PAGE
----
Science for Progress

because science is fundamental in the 21st century

#8 Cognitive Biases in Science and Society – with Dr. Bart Geurten

Science compensates for the shortcomings of human cognition. It allows us to apply methods of investigation that are independent of our own subjective notions and irrationality. As a result we have overcome common sense, traditional beliefs, and other misconceptions through thorough investigation. We even describe and utilize phenomena that are as incomprehensible as quantum mechanics, which defies our everyday experience in unimaginable ways.

Kanizsa triangle.svg

There is, however, a real struggle, here. Just like our brain perceives the non-existent ‘Kanizsa’s Triangle’ (picture on the left), we make certain identifiable mistakes in cognitive thinking, too. This can really impact the way science is conducted and results are interpreted. Because of this it usually takes whole communities of scientists to work out and refine scientific theories.

In this episode, I talk about heuristics and cognitive biases in science and society with neuroscientist Dr. Bart Geurten. Bart is no cognitive scientist. He works on motion vision and locomotion in fruit flies. But coming across the work of Daniel Kahneman and Amos Tversky on Prospect Theory, he decided to discuss cognitive biases with students in a seminar at the University of Göttingen (Germany).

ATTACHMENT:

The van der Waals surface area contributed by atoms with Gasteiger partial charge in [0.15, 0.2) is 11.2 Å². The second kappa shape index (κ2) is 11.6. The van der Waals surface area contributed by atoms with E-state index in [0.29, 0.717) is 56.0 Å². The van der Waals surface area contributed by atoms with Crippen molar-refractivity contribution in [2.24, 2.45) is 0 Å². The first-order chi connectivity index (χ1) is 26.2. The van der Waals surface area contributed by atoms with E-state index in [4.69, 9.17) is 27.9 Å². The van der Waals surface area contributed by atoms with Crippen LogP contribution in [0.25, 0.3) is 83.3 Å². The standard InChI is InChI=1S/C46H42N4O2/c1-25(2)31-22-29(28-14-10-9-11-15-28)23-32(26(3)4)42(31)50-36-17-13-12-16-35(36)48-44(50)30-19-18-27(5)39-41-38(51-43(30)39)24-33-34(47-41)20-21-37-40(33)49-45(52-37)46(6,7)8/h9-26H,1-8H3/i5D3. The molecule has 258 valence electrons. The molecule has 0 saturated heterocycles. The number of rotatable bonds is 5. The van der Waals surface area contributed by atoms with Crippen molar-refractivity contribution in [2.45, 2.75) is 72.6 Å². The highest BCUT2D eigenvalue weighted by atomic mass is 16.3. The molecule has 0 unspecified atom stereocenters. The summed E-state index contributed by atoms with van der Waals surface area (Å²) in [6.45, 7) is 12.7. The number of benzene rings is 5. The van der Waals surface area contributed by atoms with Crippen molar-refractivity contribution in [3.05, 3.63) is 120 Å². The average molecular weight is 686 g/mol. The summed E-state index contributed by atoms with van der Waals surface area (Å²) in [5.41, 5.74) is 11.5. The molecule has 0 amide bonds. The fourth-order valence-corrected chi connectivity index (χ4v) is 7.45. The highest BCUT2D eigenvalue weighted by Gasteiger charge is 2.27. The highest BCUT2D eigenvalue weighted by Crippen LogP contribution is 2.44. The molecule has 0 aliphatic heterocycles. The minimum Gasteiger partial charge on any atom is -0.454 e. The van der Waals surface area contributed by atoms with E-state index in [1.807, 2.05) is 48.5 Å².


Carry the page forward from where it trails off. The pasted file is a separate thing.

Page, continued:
When I asked Bart to record this episode, we were in a campervan on a highway in Australia. It was the middle of the night, we were both sleep deprived and jetlagged, and he was having near death experiences because … well, I don’t usually drive on the wrong side of the road. These are the lengths we went for this podcast, so I hope you all appreciate this!

further readings

Most of what we discussed can be found in Daniel Kahneman’s famous book ‘Thinking Fast and Slow‘. I wikipedia-ed most of the topics for you:

Correction: The unusual series of roulette results occurred in Monaco, not Macao.

about Dennis Eckmeier

Dennis founded Science for Progress. He received a PhD in neuroscience in 2010 in Germany. Until 2018 he worked as a postdoc in the USA, and Portugal. In 2017 he co-organized the March for Science in Lisbon, Portugal. Dennis is currently a freelancer.